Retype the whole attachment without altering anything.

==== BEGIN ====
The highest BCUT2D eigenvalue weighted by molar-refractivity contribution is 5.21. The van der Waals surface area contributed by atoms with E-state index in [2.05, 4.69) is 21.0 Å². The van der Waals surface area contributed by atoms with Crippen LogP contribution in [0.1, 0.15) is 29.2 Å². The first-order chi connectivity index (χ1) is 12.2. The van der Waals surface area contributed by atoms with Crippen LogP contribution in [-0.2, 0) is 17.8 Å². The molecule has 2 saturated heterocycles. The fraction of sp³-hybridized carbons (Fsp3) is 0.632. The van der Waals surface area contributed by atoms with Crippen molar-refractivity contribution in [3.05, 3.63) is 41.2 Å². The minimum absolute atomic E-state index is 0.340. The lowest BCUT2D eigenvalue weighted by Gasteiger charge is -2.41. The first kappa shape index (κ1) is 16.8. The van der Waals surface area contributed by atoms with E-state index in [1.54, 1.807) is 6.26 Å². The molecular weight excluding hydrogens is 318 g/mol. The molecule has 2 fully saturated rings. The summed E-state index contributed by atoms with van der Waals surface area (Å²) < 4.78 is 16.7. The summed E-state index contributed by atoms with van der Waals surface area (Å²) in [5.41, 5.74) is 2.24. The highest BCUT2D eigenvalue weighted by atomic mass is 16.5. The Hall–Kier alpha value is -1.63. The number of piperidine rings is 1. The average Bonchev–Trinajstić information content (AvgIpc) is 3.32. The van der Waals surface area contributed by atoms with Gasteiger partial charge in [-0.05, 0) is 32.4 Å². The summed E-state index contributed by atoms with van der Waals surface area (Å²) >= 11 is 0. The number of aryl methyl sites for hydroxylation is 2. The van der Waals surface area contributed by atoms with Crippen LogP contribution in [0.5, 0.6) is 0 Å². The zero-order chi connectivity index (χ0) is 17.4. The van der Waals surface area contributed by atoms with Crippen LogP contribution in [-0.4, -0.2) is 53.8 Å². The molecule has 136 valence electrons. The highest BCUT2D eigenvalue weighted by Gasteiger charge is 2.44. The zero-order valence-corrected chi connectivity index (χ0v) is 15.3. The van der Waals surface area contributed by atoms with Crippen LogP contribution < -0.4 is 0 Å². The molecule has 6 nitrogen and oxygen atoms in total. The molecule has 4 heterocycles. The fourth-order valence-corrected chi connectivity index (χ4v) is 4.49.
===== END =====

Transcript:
The highest BCUT2D eigenvalue weighted by molar-refractivity contribution is 5.21. The van der Waals surface area contributed by atoms with E-state index in [2.05, 4.69) is 21.0 Å². The van der Waals surface area contributed by atoms with Crippen LogP contribution in [0.1, 0.15) is 29.2 Å². The first-order chi connectivity index (χ1) is 12.2. The van der Waals surface area contributed by atoms with Crippen LogP contribution in [-0.2, 0) is 17.8 Å². The molecule has 2 saturated heterocycles. The fraction of sp³-hybridized carbons (Fsp3) is 0.632. The van der Waals surface area contributed by atoms with Crippen molar-refractivity contribution in [3.05, 3.63) is 41.2 Å². The minimum absolute atomic E-state index is 0.340. The lowest BCUT2D eigenvalue weighted by Gasteiger charge is -2.41. The first kappa shape index (κ1) is 16.8. The van der Waals surface area contributed by atoms with E-state index in [1.54, 1.807) is 6.26 Å². The molecular weight excluding hydrogens is 318 g/mol. The molecule has 2 fully saturated rings. The summed E-state index contributed by atoms with van der Waals surface area (Å²) < 4.78 is 16.7. The summed E-state index contributed by atoms with van der Waals surface area (Å²) in [5.41, 5.74) is 2.24. The highest BCUT2D eigenvalue weighted by atomic mass is 16.5. The Hall–Kier alpha value is -1.63. The number of piperidine rings is 1. The average Bonchev–Trinajstić information content (AvgIpc) is 3.32. The van der Waals surface area contributed by atoms with Gasteiger partial charge in [-0.05, 0) is 32.4 Å². The summed E-state index contributed by atoms with van der Waals surface area (Å²) >= 11 is 0. The number of aryl methyl sites for hydroxylation is 2. The van der Waals surface area contributed by atoms with Crippen LogP contribution in [0.5, 0.6) is 0 Å². The zero-order chi connectivity index (χ0) is 17.4. The van der Waals surface area contributed by atoms with Crippen LogP contribution in [-0.4, -0.2) is 53.8 Å². The molecule has 136 valence electrons. The highest BCUT2D eigenvalue weighted by Gasteiger charge is 2.44. The zero-order valence-corrected chi connectivity index (χ0v) is 15.3. The van der Waals surface area contributed by atoms with Crippen LogP contribution < -0.4 is 0 Å². The molecule has 6 nitrogen and oxygen atoms in total. The molecule has 4 heterocycles. The fourth-order valence-corrected chi connectivity index (χ4v) is 4.49.